Superstorm Sandy devastated the east coast last October, causing more than $70 billion in damage to New York, New Jersey and Connecticut. Thousands of businesses suffered extensive property damage to their buildings, contents and inventory. Not all of the damage and losses, however, were directly caused by water. In fact, devastating losses also resulted from the loss of electricity, telephone/data and steam. In some instances, businesses were also prevented from accessing their property by damage or by civil authority.

Most property policies cover property damage (loss to an insured’s personal or real property) and time element losses (e.g., business interruption, loss of revenue and extra expense). On the surface, many policies appear to provide sufficient limits, giving the unwary policyholder a false sense of security because “sublimits” often significantly cap the available overall policy limits. However, many sublimits are “per occurrence,” which is an important distinction because if, for example, a business lost multiple services and could not operate various aspects of its business, multiple occurrences might help the business cover its losses (assuming that it has service interruption coverage).

Policy Language is Critical . . .

The policy language is the critical factor determining the number of occurrences that may have caused an insured’s losses. For example, in World Trade Center Properties, the court evaluated whether the attacks on the World Trade Center were one occurrence or two occurrences under two different forms. One policy defined occurrence as:

Occurrence shall mean all losses or damages that are attributable directly or indirectly to one cause or to one series of similar causes. All such losses will be added together and the total amount of such losses will be treated as one occurrence irrespective of the period of time or area over which such losses occur.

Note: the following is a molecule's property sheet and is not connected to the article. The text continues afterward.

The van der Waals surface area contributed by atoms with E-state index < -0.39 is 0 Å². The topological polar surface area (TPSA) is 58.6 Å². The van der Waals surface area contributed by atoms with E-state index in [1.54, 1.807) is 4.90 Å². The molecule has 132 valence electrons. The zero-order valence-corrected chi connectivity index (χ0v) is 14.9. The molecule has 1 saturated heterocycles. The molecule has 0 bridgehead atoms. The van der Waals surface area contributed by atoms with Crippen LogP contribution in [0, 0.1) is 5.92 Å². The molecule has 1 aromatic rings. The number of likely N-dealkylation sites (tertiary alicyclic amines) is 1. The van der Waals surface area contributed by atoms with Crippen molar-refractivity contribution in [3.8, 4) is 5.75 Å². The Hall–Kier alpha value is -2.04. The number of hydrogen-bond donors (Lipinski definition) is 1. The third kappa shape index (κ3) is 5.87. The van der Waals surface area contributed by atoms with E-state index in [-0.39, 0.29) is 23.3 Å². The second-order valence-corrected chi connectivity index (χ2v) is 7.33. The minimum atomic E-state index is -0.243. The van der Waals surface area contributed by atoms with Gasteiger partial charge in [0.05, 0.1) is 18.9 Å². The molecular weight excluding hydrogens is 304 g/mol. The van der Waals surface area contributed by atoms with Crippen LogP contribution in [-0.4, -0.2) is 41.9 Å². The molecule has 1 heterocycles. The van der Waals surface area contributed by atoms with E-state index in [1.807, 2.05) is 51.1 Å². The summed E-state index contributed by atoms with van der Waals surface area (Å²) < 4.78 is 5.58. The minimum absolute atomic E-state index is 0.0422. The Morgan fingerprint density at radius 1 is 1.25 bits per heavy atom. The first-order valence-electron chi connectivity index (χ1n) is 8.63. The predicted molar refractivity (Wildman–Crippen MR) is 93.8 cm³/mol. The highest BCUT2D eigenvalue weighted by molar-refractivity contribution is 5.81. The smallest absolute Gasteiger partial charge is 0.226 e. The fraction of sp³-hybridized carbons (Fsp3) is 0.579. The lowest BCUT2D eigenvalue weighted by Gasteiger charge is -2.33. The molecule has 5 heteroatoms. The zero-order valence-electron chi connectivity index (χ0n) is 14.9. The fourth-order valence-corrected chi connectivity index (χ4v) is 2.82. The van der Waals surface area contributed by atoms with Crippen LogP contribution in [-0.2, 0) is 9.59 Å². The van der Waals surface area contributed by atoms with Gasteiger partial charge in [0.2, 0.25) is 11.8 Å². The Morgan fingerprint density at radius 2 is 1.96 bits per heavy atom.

Based on this language, the court found the attacks were a single occurrence. World Trade Center Properties, LLC v. Hartford Fire Ins. Co., 345 F.3d 154, 180 (2d. Cir. 2003).

The other form, however, did not include a definition of “occurrence.” As a result, the court concluded that it was an issue of fact whether there were one or two occurrences under that form. Id. at 190.

. . . Always Carefully Evaluate Causation and Number of Occurrences

Whenever a storm like Superstorm Sandy strikes, policyholders should carefully evaluate the cause of their loss(es) and the number of “occurrences” that caused the loss(es). In New York, for example, fact finders consider a multitude of factors, including the expectation of the parties; the circumstances under which the property damage occurred (e.g., the cause or causes); the period of time over which the damage occurred; and the spatial proximity of the damage. Understanding your particular policy language and your particular circumstances can give you an advantage when maximizing your recovery.

Consider the case of Newmont Mines Ltd. v. Hanover Ins. Co., 784 F.2d 127, 130 (2d Cir. 1986), where the issue was whether two collapses of the same roof that occurred days apart, constituted one or two occurrences. The extremely large roof collapsed due to the weight of ice and snow. One section collapsed between March 1 and March 14, and the second section collapsed on March 17. The insurer contended that the collapse was one occurrence, since the collapses were the result of the same accumulation of ice and snow. The policy did not define the term “occurrence,” but did contain a definition for collapse: the “caving in or falling inwards or outwards of the building or structure . . . or material part thereof . . . .” At trial, the jury found that the collapses were two separate occurrences.